Help Wanted: Greyhound Rescuers

by Dennis McKeon

couchsurfinggt2.jpgTen thousand Racing Greyhounds in the State of Florida are in presently in imminent danger. This is no laughing matter. These remarkable and gentle animals, who can race at speeds up to 45mph, are currently being used as the political footballs of anti-racing activists, their media sycophants, politicians who are beholden to Casino Corporations which operate casinos with greyhound racing, and those casino-racetrack interests themselves.

Currently, there are two pending pieces of legislation in Florida, which purport to concern themselves with the safety of the Florida’s Racing Greyhounds.

One of these is called the Gaetz Bill, which would mandate the formal documentation and reporting of injuries sustained by racing greyhounds, on a case-by-case basis, to the gaming authorities, any time a greyhound sustains an injury while racing on any of Florida’s greyhound racetracks.

The other of these bills is called The Greyhound Safety Act, and it also mandates injury reporting, just like the Gaetz Bill. However, it goes quite a bit deeper than that, to address the actual root causes of injuries.

Specifically, it requires the management of all racetracks in Florida to address the critical issues of racetrack surface maintenance, which has always been their responsibility, as the owners of the racetrack itself. It is upon these racetrack surfaces that all racing injuries occur.

The Greyhound Safety Act would require that racetrack maintenance crews and management work in concert with the University of Florida School of Veterinary Medicine, to upgrade racetrack maintenance protocols, methods and standards to a level that insures maximum safety for the Greyhounds.

It would also mandate that any racetrack which has yet to do so, safeguard their electronic lures, so that they present no shock or concussion hazards to the greyhounds, in the event that a greyhound should come into contact with that machinery during a race.

Not surprisingly, most of the corporations which own the casino-racetracks, or those who own racetracks which do not feature casino gaming, are against the Greyhound Safety Act. It will cost them time, money and man-hours to conform to it. They seem to have instructed their political lackeys and media contacts to support and publicize the essentially impotent Gaetz Bill, which will do absolutely nothing to prevent greyhounds from suffering preventable injuries while racing, but will save them all a lot of hassle, money and commitment.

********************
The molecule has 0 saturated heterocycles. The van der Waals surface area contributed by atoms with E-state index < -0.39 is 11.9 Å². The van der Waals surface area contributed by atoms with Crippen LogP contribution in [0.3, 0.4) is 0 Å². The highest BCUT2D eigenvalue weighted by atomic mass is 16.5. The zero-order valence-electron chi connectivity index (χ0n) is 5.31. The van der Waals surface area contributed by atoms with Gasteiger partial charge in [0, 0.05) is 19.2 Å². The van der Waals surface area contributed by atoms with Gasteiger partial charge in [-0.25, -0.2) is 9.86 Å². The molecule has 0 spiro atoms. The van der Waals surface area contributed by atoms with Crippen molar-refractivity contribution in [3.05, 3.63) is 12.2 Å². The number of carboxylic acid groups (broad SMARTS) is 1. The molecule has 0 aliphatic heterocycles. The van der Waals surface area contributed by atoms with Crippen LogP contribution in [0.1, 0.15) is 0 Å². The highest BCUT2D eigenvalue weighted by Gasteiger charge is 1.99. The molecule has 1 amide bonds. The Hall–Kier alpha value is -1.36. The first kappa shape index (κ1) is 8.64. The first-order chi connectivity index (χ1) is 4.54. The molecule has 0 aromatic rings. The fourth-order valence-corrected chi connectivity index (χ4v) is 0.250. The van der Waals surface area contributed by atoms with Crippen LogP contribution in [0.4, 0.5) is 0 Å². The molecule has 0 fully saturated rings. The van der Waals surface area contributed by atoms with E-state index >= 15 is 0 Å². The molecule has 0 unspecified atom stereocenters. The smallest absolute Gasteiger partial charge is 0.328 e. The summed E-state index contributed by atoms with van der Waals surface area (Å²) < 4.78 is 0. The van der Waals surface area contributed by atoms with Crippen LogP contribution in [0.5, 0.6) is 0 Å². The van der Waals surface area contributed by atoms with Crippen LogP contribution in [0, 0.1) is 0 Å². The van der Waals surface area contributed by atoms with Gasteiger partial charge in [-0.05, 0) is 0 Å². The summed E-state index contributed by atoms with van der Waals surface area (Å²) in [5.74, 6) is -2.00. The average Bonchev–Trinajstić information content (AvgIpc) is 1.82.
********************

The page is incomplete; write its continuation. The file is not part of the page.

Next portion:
Ironically, the self-styled, anti-racing, “greyhound protection” groups, and the activist, greyhound “rescue” groups, have yet to step up in support of the Greyhound Safety Act. Though they have long supported injury reporting, they have essentially ignored the Greyhound Safety Act, which includes injury reporting, but adds the teeth of oversight and accountability for the condition of the racetrack itself, and the related racing equipment, to prevent injuries from occurring in the first place.

The sad truth of the matter is, that injury prevention is not on the agenda of big gaming corporations who wish to be rid of greyhound racing, so that they can devote all their resources to casino operation. Even though the only reason they were granted that uncontested sanction to conduct casino wagering was because they were already licensed to operate pari-mutuel wagering on the greyhound races.

Neither is injury prevention on the agenda of the infamous “greyhound protectors”, whose income is derived from portraying racing greyhounds as wretched objects of pity, and accepting tax-free donations to “protect” them from the alleged abuses of racing. Except, that is, when protecting them involves practical legislation designed to prevent injuries. Injuries to greyhounds, you see, and the negative publicity they generate via their media networks, tend to increase their income from donations, quite substantially. Preventing injuries to greyhounds might have prevented them from taking in millions of dollars in pity donations, while providing not one, tangible shred of hands-on, greyhound welfare services.

So we can see, as things are now, there is not one iota of incentive for either casino-racetrack management, which wishes to rid itself of the commitment they made to greyhound racing in order to get permission to operate casinos, or the “greyhound protectors”, whose income rises with each and every injury to greyhounds, to want to prevent them from happening. Their friends in the media see to that, by relentlessly, and without context, sensationally reporting on these injuries, as if they occur within a vacuum, and as if there were no such thing as any significant and effective legislation, like the Greyhound Safety Act, designed to prevent and minimize them.

The Florida Greyhound Association (of breeders and owners) strongly supports the Greyhound Safety Act.

So, while the word “rescue” has become highly-charged and controversial when used to describe the at-will adoption process that services the racing greyhound, those who still fancy themselves as “rescuers” have a chance to make that a reality.

The greyhounds in Florida truly do need to be rescued–from the machinations of greedy casino corporations, phony advocacy/protection groups, corrupt politicians, and sensationalist, journalist/activists, who all benefit and whose agenda is served by neglect of the racing environment of the racing greyhound–to the point where more, not fewer injuries to greyhounds, are the endgame.

Please contact your state representatives and senators, and demand that they support the Greyhound Safety Act (HB167, SB262), co-sponsored by Representative Rader and Senator Smith. And give the word “rescue” some real credence.

copyright, 2015 Dennis McKeon

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